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Ghost Stories of an Antiquary (M R James) online
CASTING THE RUNES
'John,' he said, 'was in a very odd state, undeniably, from time to time, during some weeks before, though not immediately before, the catastrophe. There were several things; the principal notion he had was that he thought he was being followed. No doubt he was an impressionable man, but he never had had such fancies as this before. I cannot get it out of my mind that there was ill-will at work, and what you tell me about yourself reminds me very much of my brother. Can you think of any possible connecting link?'
'There is just one that has been taking shape vaguely in my mind. I've been told that your brother reviewed a book very severely not long before he died, and just lately I have happened to cross the path of the man who wrote that book in a way he would resent.'
'Don't tell me the man was called Karswell.'
'Why not? that is exactly his name.'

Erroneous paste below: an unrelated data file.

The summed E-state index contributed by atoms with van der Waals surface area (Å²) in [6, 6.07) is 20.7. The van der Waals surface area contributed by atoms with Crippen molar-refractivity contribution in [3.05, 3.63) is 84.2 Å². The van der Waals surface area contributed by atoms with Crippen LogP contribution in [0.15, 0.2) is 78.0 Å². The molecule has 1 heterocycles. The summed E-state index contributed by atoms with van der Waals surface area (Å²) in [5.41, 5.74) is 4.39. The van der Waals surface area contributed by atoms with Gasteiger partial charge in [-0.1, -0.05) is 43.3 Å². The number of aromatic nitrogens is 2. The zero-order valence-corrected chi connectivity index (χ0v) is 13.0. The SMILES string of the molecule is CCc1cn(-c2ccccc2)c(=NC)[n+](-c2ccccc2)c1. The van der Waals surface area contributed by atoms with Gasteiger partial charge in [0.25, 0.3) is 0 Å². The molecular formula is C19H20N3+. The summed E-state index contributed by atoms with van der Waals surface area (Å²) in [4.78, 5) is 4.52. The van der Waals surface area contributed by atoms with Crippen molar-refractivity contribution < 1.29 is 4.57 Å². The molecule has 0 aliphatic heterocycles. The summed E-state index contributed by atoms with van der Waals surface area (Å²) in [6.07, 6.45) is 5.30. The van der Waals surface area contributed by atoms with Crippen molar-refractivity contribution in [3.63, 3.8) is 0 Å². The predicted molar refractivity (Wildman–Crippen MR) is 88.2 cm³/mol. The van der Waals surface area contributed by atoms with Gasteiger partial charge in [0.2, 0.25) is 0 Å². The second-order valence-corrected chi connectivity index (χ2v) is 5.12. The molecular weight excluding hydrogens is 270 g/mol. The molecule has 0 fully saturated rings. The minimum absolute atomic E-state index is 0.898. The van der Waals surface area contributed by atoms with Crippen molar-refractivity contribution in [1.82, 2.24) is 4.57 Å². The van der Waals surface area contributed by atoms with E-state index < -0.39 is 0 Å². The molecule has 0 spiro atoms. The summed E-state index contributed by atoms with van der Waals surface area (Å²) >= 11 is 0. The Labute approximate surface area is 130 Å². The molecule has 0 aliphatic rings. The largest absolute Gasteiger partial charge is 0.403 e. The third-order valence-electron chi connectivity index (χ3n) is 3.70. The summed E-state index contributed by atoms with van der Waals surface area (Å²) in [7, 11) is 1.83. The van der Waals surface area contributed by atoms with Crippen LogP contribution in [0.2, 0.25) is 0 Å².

Henry Harrington leant back. 'That is final to my mind. Now I must explain further. From something he said, I feel sure that my brother John was beginning to believe--very much against his will--that Karswell was at the bottom of his trouble. I want to tell you what seems to me to have a bearing on the situation. My brother was a great musician, and used to run up to concerts in town. He came back, three months before he died, from one of these, and gave me his programme to look at--an analytical programme: he always kept them. "I nearly missed this one," he said. "I suppose I must have dropped it: anyhow, I was looking for it under my seat and in my pockets and so on, and my neighbour offered me his, said 'might he give it me, he had no further use for it,' and he went away just afterwards. I don't know who he was--a stout, clean-shaven man. I should have been sorry to miss it; of course I could have bought another, but this cost me nothing." At another time he told me that he had been very uncomfortable both on the way to his hotel and during the night. I piece things together now in thinking it over. Then, not very long after, he was going over these programmes, putting them in order to have them bound up, and in this particular one (which by the way I had hardly glanced at), he found quite near the beginning a strip of paper with some very odd writing on it in red and black--most carefully done--it looked to me more like Runic letters than anything else. "Why," he said, "this must belong to my fat neighbour. It looks as if it might be worth returning to him; it may be a copy of something; evidently someone has taken trouble over it. How can I find his address?" We talked it over for a little and agreed that it wasn't worth advertising about, and that my brother had better look out for the man at the next concert, to which he was going very soon. The paper was lying on the book and we were both by the fire; it was a cold, windy summer evening. I suppose the door blew open, though I didn't notice it: at any rate a gust--a warm gust it was--came quite suddenly between us, took the paper and blew it straight into the fire: it was light, thin paper, and flared and went up the chimney in a single ash. "Well," I said, "you can't give it back now." He said nothing for a minute: then rather crossly, "No, I can't; but why you should keep on saying so I don't know." I remarked that I didn't say it more than once. "Not more than four times, you mean," was all he said. I remember all that very clearly, without any good reason; and now to come to the point. I don't know if you looked at that book of Karswell's which my unfortunate brother reviewed. It's not likely that you should: but I did, both before his death and after it. The first time we made game of it together. It was written in no style at all--split infinitives, and every sort of thing that makes an Oxford gorge rise. Then there was nothing that the man didn't swallow: mixing up classical myths, and stories out of the _Golden Legend_ with reports of savage customs of today--all very proper, no doubt, if you know how to use them, but he didn't: he seemed to put the _Golden Legend_ and the _Golden Bough_ exactly on a par, and to believe both: a pitiable exhibition, in short. Well, after the misfortune, I looked over the book again. It was no better than before, but the impression which it left this time on my mind was different. I suspected--as I told you--that Karswell had borne ill-will to my brother, even that he was in some way responsible for what had happened; and now his book seemed to me to be a very sinister performance indeed. One chapter in particular struck me, in which he spoke of "casting the Runes" on people, either for the purpose of gaining their affection or of getting them out of the way--perhaps more especially the latter: he spoke of all this in a way that really seemed to me to imply actual knowledge. I've not time to go into details, but the upshot is that I am pretty sure from information received that the civil man at the concert was Karswell: I suspect--I more than suspect--that the paper was of importance: and I do believe that if my brother had been able to give it back, he might have been alive now. Therefore, it occurs to me to ask you whether you have anything to put beside what I have told you.'